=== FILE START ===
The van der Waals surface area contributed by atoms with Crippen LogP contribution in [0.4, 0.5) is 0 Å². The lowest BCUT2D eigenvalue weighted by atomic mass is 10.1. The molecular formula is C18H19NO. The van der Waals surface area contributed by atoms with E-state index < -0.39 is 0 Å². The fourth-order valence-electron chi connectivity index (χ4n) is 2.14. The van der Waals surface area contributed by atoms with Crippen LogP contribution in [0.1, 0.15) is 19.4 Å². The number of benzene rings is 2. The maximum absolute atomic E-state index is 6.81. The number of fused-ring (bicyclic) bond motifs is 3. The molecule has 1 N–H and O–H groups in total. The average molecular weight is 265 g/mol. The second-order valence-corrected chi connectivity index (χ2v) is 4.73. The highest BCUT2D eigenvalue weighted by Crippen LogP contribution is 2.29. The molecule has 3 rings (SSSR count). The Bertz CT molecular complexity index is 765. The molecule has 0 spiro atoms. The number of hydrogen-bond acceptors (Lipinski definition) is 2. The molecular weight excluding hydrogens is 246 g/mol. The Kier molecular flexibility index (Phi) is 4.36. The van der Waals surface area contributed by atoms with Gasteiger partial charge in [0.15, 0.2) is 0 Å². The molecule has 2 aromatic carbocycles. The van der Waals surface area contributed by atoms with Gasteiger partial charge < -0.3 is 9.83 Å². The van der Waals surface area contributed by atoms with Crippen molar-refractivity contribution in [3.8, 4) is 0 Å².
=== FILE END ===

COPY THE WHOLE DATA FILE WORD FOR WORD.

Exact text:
The van der Waals surface area contributed by atoms with Crippen LogP contribution in [0.4, 0.5) is 0 Å². The lowest BCUT2D eigenvalue weighted by atomic mass is 10.1. The molecular formula is C18H19NO. The van der Waals surface area contributed by atoms with E-state index < -0.39 is 0 Å². The fourth-order valence-electron chi connectivity index (χ4n) is 2.14. The van der Waals surface area contributed by atoms with Crippen LogP contribution in [0.1, 0.15) is 19.4 Å². The number of benzene rings is 2. The maximum absolute atomic E-state index is 6.81. The number of fused-ring (bicyclic) bond motifs is 3. The molecule has 1 N–H and O–H groups in total. The average molecular weight is 265 g/mol. The second-order valence-corrected chi connectivity index (χ2v) is 4.73. The highest BCUT2D eigenvalue weighted by Crippen LogP contribution is 2.29. The molecule has 3 rings (SSSR count). The Bertz CT molecular complexity index is 765. The molecule has 0 spiro atoms. The number of hydrogen-bond acceptors (Lipinski definition) is 2. The molecular weight excluding hydrogens is 246 g/mol. The Kier molecular flexibility index (Phi) is 4.36. The van der Waals surface area contributed by atoms with Gasteiger partial charge in [0.15, 0.2) is 0 Å². The molecule has 2 aromatic carbocycles. The van der Waals surface area contributed by atoms with Gasteiger partial charge < -0.3 is 9.83 Å². The van der Waals surface area contributed by atoms with Crippen molar-refractivity contribution in [3.8, 4) is 0 Å².